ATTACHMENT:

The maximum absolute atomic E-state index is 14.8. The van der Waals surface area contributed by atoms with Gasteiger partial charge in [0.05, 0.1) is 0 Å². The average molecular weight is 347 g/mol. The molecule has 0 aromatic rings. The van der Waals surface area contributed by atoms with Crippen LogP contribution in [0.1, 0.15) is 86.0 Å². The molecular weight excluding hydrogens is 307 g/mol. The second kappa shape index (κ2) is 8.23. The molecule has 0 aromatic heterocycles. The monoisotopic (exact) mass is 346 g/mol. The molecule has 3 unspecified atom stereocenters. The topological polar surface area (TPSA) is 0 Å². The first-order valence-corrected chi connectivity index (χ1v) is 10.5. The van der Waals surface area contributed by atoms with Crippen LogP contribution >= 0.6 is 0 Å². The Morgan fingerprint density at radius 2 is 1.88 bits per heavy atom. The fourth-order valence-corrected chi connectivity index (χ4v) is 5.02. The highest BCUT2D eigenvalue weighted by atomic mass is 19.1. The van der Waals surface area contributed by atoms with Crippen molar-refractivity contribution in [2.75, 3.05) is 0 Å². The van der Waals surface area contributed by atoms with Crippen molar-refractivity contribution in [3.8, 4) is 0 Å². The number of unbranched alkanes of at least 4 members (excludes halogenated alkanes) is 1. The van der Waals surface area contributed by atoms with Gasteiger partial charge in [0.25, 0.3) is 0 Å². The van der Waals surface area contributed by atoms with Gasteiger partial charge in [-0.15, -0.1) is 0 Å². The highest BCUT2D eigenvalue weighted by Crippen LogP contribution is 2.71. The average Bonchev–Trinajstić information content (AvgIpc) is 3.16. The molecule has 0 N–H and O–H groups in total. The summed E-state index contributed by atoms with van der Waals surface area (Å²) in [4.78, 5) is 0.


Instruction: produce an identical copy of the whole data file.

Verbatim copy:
The maximum absolute atomic E-state index is 14.8. The van der Waals surface area contributed by atoms with Gasteiger partial charge in [0.05, 0.1) is 0 Å². The average molecular weight is 347 g/mol. The molecule has 0 aromatic rings. The van der Waals surface area contributed by atoms with Crippen LogP contribution in [0.1, 0.15) is 86.0 Å². The molecular weight excluding hydrogens is 307 g/mol. The second kappa shape index (κ2) is 8.23. The molecule has 0 aromatic heterocycles. The monoisotopic (exact) mass is 346 g/mol. The molecule has 3 unspecified atom stereocenters. The topological polar surface area (TPSA) is 0 Å². The first-order valence-corrected chi connectivity index (χ1v) is 10.5. The van der Waals surface area contributed by atoms with Crippen LogP contribution >= 0.6 is 0 Å². The Morgan fingerprint density at radius 2 is 1.88 bits per heavy atom. The fourth-order valence-corrected chi connectivity index (χ4v) is 5.02. The highest BCUT2D eigenvalue weighted by atomic mass is 19.1. The van der Waals surface area contributed by atoms with Crippen molar-refractivity contribution in [2.75, 3.05) is 0 Å². The van der Waals surface area contributed by atoms with Crippen molar-refractivity contribution in [3.8, 4) is 0 Å². The number of unbranched alkanes of at least 4 members (excludes halogenated alkanes) is 1. The van der Waals surface area contributed by atoms with Gasteiger partial charge in [0.25, 0.3) is 0 Å². The van der Waals surface area contributed by atoms with Gasteiger partial charge in [-0.15, -0.1) is 0 Å². The highest BCUT2D eigenvalue weighted by Crippen LogP contribution is 2.71. The average Bonchev–Trinajstić information content (AvgIpc) is 3.16. The molecule has 0 N–H and O–H groups in total. The summed E-state index contributed by atoms with van der Waals surface area (Å²) in [4.78, 5) is 0.